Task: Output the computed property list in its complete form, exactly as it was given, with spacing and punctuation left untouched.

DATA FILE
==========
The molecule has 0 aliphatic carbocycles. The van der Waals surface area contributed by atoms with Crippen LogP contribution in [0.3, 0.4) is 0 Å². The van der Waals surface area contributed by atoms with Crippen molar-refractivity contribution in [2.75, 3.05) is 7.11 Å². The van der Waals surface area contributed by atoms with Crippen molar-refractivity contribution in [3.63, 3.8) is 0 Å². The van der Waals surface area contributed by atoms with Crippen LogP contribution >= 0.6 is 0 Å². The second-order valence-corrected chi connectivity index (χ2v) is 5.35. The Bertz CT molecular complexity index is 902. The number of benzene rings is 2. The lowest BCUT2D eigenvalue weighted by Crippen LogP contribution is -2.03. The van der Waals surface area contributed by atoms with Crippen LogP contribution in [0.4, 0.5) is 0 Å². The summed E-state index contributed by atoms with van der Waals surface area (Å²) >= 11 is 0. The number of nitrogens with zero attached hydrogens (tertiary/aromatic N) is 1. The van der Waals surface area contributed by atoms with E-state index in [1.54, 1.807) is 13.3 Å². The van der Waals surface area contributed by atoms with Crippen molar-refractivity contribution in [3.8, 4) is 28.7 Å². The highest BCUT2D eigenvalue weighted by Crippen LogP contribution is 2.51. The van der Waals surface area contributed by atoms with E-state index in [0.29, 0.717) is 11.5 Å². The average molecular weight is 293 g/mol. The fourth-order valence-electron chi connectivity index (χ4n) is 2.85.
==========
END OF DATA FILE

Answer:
The molecule has 0 aliphatic carbocycles. The van der Waals surface area contributed by atoms with Crippen LogP contribution in [0.3, 0.4) is 0 Å². The van der Waals surface area contributed by atoms with Crippen molar-refractivity contribution in [2.75, 3.05) is 7.11 Å². The van der Waals surface area contributed by atoms with Crippen molar-refractivity contribution in [3.63, 3.8) is 0 Å². The van der Waals surface area contributed by atoms with Crippen LogP contribution >= 0.6 is 0 Å². The second-order valence-corrected chi connectivity index (χ2v) is 5.35. The Bertz CT molecular complexity index is 902. The number of benzene rings is 2. The lowest BCUT2D eigenvalue weighted by Crippen LogP contribution is -2.03. The van der Waals surface area contributed by atoms with Crippen LogP contribution in [0.4, 0.5) is 0 Å². The summed E-state index contributed by atoms with van der Waals surface area (Å²) >= 11 is 0. The number of nitrogens with zero attached hydrogens (tertiary/aromatic N) is 1. The van der Waals surface area contributed by atoms with E-state index in [1.54, 1.807) is 13.3 Å². The van der Waals surface area contributed by atoms with Crippen molar-refractivity contribution in [3.8, 4) is 28.7 Å². The highest BCUT2D eigenvalue weighted by Crippen LogP contribution is 2.51. The van der Waals surface area contributed by atoms with E-state index in [0.29, 0.717) is 11.5 Å². The average molecular weight is 293 g/mol. The fourth-order valence-electron chi connectivity index (χ4n) is 2.85.